Staff Picks 4 Kids Category: Picks by Claire B

Stella Diaz has Something to Say by Angela Dominguez

Stella Diaz Has Something to Say book coverStella is a Mexican-American in 3rd grade, growing up in Arlington Heights (yes, our next door neighbor!). She loves marine animals, especially fish, but she has trouble speaking up in school and feeling like she belongs because sometimes she uses Spanish instead of English or doesn’t have the right pronunciation. She doesn’t even fit in with her family, where her Spanish isn’t quite good enough. A new kid, Stanley, joins her class and while she wants to be friends with him, she is too shy to ever talk to him. She also has to do an oral presentation in class, which terrifies her, but she gets help from her older brother, her best friend, and eventually Stanley, who she befriends at the Shedd Aquarium. Can she find the courage to speak up and find her place in the world? This is a story of friendship, bravery, and individuality with funny moments and great illustrations throughout.

Book reviewed by Claire B., Youth Outreach Librarian

If My Moon Was Your Sun by Andreas Steinhöfel 

Cover image for If my moon was your sunThis book is about a kidnapping, but not the kind you might be imagining. You see, Max’s grandfather lives in a nursing home for people who have “lost their marbles,” as grandfather says. Grandfather hasn’t lost all his marbles, but he forgets things and people sometimes (we know this is dementia, but Max doesn’t). That’s why Max has to break grandfather out of the nursing home and take him to a place he’ll never forget. It isn’t Max’s fault that Miss Schneider sneaks out along with them and decides to follow them. Max knows this is his chance to help his grandfather, his favorite person, remember. Of course, now the police and caregivers and Max’s mom are out looking for them! This short book includes pictures and an audiobook with music to accompany the story. It was translated from German, and is a sweet, amusing story about family and a mini-adventure.

Book reviewed by Claire B., Youth Outreach Librarian

Auma’s Long Run by Eucabeth Odhiambo

Cover image for Auma's long runAuma’s Long Run transports the reader to a Kenya where people are just discovering and coming to grips with the AIDS epidemic. Auma, unlike most of her classmates, looks beyond a career as a farmer or wife and dreams of being a doctor. It’s part of why she works to understand why so many people are dying and what can be done. Auma, and most in her community, have to deal with being poor and the limited options there are for women, but she has a great relationship with her family, and the whole community works together to help one another. The author did a good job of putting us in that setting, so that even though it is not my own culture, I could relate. Auma is not only a dutiful daughter and student, but a runner and someone who wishes to go back to being a child. Her friends and classmates experience grief, taunting, romantic feelings, and moments of laughter, just like teens here. I recommend this story especially to middle grade and teen readers who want a new perspective.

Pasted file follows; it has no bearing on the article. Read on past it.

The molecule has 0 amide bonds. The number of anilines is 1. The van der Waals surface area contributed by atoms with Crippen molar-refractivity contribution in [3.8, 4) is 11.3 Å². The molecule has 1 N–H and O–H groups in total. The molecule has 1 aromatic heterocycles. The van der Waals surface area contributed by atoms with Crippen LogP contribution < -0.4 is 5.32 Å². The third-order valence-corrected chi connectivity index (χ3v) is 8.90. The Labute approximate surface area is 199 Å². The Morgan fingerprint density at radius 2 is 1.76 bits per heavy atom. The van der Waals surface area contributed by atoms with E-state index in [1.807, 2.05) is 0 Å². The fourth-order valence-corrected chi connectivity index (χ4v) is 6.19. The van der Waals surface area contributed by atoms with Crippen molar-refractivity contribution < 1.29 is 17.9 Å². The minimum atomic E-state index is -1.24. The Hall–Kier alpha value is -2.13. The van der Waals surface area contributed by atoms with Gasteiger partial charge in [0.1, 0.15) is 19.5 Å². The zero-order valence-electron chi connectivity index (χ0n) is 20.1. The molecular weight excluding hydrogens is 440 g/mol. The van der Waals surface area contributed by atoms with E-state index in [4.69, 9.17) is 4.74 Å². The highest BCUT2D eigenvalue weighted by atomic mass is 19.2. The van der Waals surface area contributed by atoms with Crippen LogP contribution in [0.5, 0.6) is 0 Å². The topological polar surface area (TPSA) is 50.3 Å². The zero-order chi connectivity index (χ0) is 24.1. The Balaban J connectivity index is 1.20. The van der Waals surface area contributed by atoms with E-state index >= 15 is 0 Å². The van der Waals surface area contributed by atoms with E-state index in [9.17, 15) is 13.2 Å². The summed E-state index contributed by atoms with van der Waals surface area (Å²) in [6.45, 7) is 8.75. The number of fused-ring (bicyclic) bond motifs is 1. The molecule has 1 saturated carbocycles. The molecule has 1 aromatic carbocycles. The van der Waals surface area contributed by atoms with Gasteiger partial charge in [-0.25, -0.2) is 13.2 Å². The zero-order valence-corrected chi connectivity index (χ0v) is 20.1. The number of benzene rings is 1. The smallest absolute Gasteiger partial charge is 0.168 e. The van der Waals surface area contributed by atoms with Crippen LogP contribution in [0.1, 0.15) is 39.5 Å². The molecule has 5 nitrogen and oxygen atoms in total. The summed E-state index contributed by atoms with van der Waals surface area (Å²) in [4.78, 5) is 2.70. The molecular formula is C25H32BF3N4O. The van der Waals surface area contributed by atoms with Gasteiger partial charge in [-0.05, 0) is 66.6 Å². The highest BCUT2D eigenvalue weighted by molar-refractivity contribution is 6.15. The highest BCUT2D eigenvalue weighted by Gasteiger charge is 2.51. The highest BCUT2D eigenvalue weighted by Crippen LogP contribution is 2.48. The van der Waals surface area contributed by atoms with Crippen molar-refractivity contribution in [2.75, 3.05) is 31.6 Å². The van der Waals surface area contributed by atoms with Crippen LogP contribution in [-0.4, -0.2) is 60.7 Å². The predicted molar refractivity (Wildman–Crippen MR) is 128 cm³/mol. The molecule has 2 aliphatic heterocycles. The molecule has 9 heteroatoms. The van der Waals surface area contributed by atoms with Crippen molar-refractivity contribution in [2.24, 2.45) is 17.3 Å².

Book reviewed by Claire B., Youth Outreach Librarian

Making it Right by Marilee Peters

Cover image for Making it right : building peace, settling conflictLet’s talk about real life superheroes! When bad things happen, we can’t call Batman or the Avengers, but there are things we ourselves can do. Making it Right, by Marilee Peters, explains how the criminal justice system, which makes rules on how to deal with crime, was developed and how it works today. Most of the time in the US, people go to court and have lawyers, a judge, and jury decide what happens. At school, the principal probably decides your punishment. In some communities, the offender and victim meet, along with a mediator, learn more about each other’s perspectives, and decide together what the offender can do to make up for their wrong. There are stories about kids who learn how to resolve fights at school, kids in New Orleans who worked on solving problems in their schools after Hurricane Katrina, and the ways young people in South Africa worked to heal after apartheid. I thought this was a really interesting book, and a good one to check out to help you deal with problems at school and beyond. All around the world, kids like you are doing something to help others and make the world a better place. Pick up this book if you want to start learning more!

Book reviewed by Claire B., Youth Outreach Librarian

Comics Squad: Recess! edited by Jennifer L. Holm, Matthew Holm & Jarrett J. Krosoczka

Cover image for Comics Squad : recess!In each of these short comic stories, recess plays a part. This book features stories by some of the best graphic novel writers today: Gene Luen Yang, Dav Pilkey, Raina Telgemeier, and more! You’ll hear stories about familiar characters, like Babymouse, Betty from Lunch Lady, and George and Harold from Captain Underpants. You’ll also meet people like Daryl, who wants to join the Super-Secret Ninja Club but needs to prove his skills first, and Jiminy Sprinkles, a cupcake who faces off against the vitamin-fortified Green Gang.  Along the way you’ll find fun activities like a comic character mashup and instructions for drawing different characters.

Book reviewed by Claire B., Youth Outreach Librarian